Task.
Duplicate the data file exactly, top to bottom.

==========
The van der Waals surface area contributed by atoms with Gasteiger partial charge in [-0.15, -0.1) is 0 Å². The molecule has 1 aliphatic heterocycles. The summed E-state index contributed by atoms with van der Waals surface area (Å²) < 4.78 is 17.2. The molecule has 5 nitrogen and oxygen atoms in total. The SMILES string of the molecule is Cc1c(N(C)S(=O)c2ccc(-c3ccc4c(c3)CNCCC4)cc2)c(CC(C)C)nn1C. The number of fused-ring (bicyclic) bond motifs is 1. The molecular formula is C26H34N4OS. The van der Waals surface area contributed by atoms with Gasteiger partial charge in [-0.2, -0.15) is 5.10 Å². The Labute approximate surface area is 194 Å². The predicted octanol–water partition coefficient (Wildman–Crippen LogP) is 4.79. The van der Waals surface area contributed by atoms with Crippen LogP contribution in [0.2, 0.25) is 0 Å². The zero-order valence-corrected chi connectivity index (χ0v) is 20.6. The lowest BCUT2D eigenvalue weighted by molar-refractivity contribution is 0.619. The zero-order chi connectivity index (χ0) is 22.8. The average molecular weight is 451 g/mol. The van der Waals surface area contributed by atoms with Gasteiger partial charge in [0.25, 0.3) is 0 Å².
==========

The van der Waals surface area contributed by atoms with Gasteiger partial charge in [-0.15, -0.1) is 0 Å². The molecule has 1 aliphatic heterocycles. The summed E-state index contributed by atoms with van der Waals surface area (Å²) < 4.78 is 17.2. The molecule has 5 nitrogen and oxygen atoms in total. The SMILES string of the molecule is Cc1c(N(C)S(=O)c2ccc(-c3ccc4c(c3)CNCCC4)cc2)c(CC(C)C)nn1C. The number of fused-ring (bicyclic) bond motifs is 1. The molecular formula is C26H34N4OS. The van der Waals surface area contributed by atoms with Gasteiger partial charge in [-0.2, -0.15) is 5.10 Å². The Labute approximate surface area is 194 Å². The predicted octanol–water partition coefficient (Wildman–Crippen LogP) is 4.79. The van der Waals surface area contributed by atoms with Crippen LogP contribution in [0.2, 0.25) is 0 Å². The zero-order valence-corrected chi connectivity index (χ0v) is 20.6. The lowest BCUT2D eigenvalue weighted by molar-refractivity contribution is 0.619. The zero-order chi connectivity index (χ0) is 22.8. The average molecular weight is 451 g/mol. The van der Waals surface area contributed by atoms with Gasteiger partial charge in [0.25, 0.3) is 0 Å².